radicalisation

Some argue this indicates that Muslims cannot live alongside Western values and culture, that the two are fundamentally irreconcilable. But there is nothing in Islam to support such a view, indeed the Quran states that people are free to believe whatever they wish and makes clear that Muslims can fully observe Islam without living in a theocracy.
In the same way that the Muslim community have been active in challenging and preventing Islamic extremism, there needs to be more done at the community level to prevent far right extremists from influencing people. Supporting a national narrative of unity, diversity and coexistence is at the heart of prevention, and should not be undermined by our politicians or by sensationalism in the mainstream media.
Baroness Sayeeda Warsi has said it's time to press the reset button and ensure that this time the Muslim community is an equal partner in the fight against terrorism, but the question I want to ask is whether the government is brave enough to have the grassroots community around the table and start right at the beginning by clearly defining the problem we are addressing, as only then will we find a solution because for me, enough is enough.
The problem of radicalisation is a human one, but the issue of ideology is inextricably linked. Like an airborne virus waiting to strike when our immune system is weak, extremism permeates through society attaching itself to the vulnerable and cruelly imitating what they crave; identity, belonging and purpose.
With the 18th June attack on the Finsbury Park Mosque, we see the latest case of the low-tech murder and maiming of individuals
The arguments over how the attackers in London and Manchester were radicalised have veiled the fact that women and young people are tirelessly trying to speak up, and are often ignored. We are sick and tired of being held up as solely victims of gendered violence, when we also fight to stop it, by challenging outdated preachers and reviving new techniques of engaging with maligned people.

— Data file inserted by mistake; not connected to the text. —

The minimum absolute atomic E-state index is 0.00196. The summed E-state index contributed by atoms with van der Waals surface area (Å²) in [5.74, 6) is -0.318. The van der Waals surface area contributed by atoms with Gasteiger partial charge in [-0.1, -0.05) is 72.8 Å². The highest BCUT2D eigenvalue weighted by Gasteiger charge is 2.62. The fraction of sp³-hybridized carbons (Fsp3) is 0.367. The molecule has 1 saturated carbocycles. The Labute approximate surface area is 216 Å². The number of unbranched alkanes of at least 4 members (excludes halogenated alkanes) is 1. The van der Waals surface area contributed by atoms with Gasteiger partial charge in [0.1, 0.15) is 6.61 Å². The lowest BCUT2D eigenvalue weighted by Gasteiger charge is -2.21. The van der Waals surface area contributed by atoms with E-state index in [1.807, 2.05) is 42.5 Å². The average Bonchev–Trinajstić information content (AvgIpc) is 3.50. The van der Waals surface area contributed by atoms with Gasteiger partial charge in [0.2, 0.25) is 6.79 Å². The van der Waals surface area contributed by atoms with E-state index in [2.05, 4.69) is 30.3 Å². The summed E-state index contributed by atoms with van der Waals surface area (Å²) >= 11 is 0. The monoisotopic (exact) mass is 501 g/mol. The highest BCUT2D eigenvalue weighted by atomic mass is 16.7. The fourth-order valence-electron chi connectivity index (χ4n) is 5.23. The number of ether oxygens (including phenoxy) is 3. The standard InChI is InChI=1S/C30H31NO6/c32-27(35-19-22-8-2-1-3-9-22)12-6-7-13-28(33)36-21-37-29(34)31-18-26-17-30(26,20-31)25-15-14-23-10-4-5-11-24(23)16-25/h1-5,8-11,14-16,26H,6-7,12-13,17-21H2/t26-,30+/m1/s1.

Not only does tending and befriending each other give us the strength to deter threats and comfort each other through the pain of loss, it can also prevent people from becoming radicalised in the first place. Let's face it no-one is born a terrorist: it's a terrible path they come to, often to the great distress of their own relatives.
In the wake of the London Bridge terrorist attacks, Theresa May has quite rightly called for unity within a society increasingly
Young people - who are both most exposed to the online world and the most vulnerable - need to be protected and shielded better than anyone. This education, between what is right and just and true, begins at home and in the school.
Identifying risk factors and vulnerability have been fundamental to safeguarding for decades, yet when Prevent adopts this same approach to reduce the risk of radicalisation, its critics label it "Orwellian".